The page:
Some islands, such as Skarpö, Rindö and, further south, Lidingö, are linked to the mainland by road bridges (and the road ferry). Others are car-free and reachable only by ferry or a small boat. Some of the islands, like Hästholmen, are privately owned, usually by a small consortium, while others, including Finnhamn and Grinda, are owned and maintained by The Archipelago Foundation – these are usually nature reserves. Our criteria was car-free but not too remote, accessible by public ferry and a house (with indoor plumbing) that fitted the picture I had in my head of the perfect Swedish cabin.
Arriving at one of the ferry stops on Vikingsborg Brygga, we were met by our host, Carl. We followed him up to the house along a dirt track and through a coniferous forest, bouncing gently on the springy moss underfoot and breathing in the pine-scented air.
From the moment we set foot in the cabin (sleeps four, around £765 a week in summer), we knew we had lucked out. On a rocky outcrop overlooking the sea, in a glade between the trees, this simple pine building is attached to the main house by a large wooden deck. It has two bedrooms, a bathroom, small kitchen and a living room – all decorated with homely furniture and has masses of clever, Ikea-style storage.
Unpacking had to wait as we had two children desperate to leap into the water. It was a five-minute walk to a wooden jetty from which we could dive into the Baltic. We took the plunge …
The water was clear, cold and less salty than we’d expected due to the fresh water coming from hundreds of rivers. Being so well-oxygenated, the water is also dense with weed. I’m an experienced wild swimmer but even I took a while to get comfortable with the aquatic undergrowth. There were also some strong currents, despite there being no tide; however, as long as you respect them and keep an eye on the shore, there’s little to be scared of here.
Flying in the face of expectations, perhaps, there wasn’t a sauna with the cabin but there was a small bathing hut, and that’s where we warmed up, post-swim, with coffee and cinnamon buns.
The trip turned out to be one of the healthiest we’ve ever taken. Alcohol was expensive and difficult to buy, so apart from a few canned G&Ts I had carted from the UK, we were booze-free. Every morning, I ran the 5km of tracks through the forest but although there were about 50 houses on the island, I usually only saw a red squirrel or sleepy spider.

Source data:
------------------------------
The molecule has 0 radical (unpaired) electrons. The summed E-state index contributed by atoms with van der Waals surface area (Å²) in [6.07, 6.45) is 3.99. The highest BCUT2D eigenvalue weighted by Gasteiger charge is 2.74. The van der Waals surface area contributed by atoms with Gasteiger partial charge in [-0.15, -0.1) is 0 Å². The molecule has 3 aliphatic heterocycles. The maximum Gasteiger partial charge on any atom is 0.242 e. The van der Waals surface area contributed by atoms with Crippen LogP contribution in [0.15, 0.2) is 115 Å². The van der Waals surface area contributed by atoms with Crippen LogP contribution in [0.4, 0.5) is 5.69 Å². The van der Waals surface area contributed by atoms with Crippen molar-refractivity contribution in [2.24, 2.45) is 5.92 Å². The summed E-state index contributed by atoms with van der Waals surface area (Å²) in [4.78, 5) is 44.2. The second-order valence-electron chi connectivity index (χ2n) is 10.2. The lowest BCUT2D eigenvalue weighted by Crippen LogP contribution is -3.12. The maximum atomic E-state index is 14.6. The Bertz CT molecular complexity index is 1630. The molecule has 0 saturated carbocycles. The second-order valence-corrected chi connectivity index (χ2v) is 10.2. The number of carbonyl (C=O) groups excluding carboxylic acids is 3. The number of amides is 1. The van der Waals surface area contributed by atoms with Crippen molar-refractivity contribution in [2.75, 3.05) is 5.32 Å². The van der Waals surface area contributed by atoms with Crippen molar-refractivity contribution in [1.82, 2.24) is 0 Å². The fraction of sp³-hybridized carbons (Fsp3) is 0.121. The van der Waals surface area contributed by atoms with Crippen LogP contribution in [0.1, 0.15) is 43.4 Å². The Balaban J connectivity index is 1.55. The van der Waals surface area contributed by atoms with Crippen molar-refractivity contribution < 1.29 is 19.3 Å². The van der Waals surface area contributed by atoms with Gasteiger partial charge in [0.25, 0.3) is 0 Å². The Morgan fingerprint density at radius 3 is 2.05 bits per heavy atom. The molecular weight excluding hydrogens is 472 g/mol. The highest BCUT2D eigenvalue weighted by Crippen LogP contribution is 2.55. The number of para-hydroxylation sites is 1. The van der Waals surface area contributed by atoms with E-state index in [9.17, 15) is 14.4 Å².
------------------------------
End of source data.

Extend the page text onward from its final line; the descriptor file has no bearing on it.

Breakfast meant porridge – Swedish supermarkets carry the widest range of oats I’ve ever seen – after which, on the first morning, Carl motor-boated us over to the Skärgårdens Kanotcenter, based on Resarö, a well-heeled, commuter island.
It had been easy to book our two kayaks online and as we headed out to explore places only accessible by boat, we agreed this had been an excellent choice. We glided through the wind-ruffled waters to the Bogesund nature reserve, with its beavers and huge white eagles soaring overhead. We swam in small coves with tiny fish swarming around our feet, hiked through wildflower meadows and ate hotdogs and baked apples, cooked in designated firepits on beaches across the islands.
The days were long – the sun didn’t set until 10pm – so we had time to take a trip out to Finnhamn, an island in the middle archipelago; to eat giant raspberry and liquorice gelatos; to host our own kraftskiva, a crayfish party, singing Lily the Pink because we didn’t know the words to the traditional Swedish songs. Without us noticing, the demand for phones and devices died away, leaving just the sound of the front door slamming as the girls headed out into the forest to pick blueberries, the gentle slap of paddles on the water and the splash of happy people wild swimming.
• See our Interrailing guide to prices, passes and planning to work out which of the many passes works best for your trip. The Ferry from Stockholm to Hästholmen operated by Waxholmsbolaget, adult return from £8, 7-19s from £6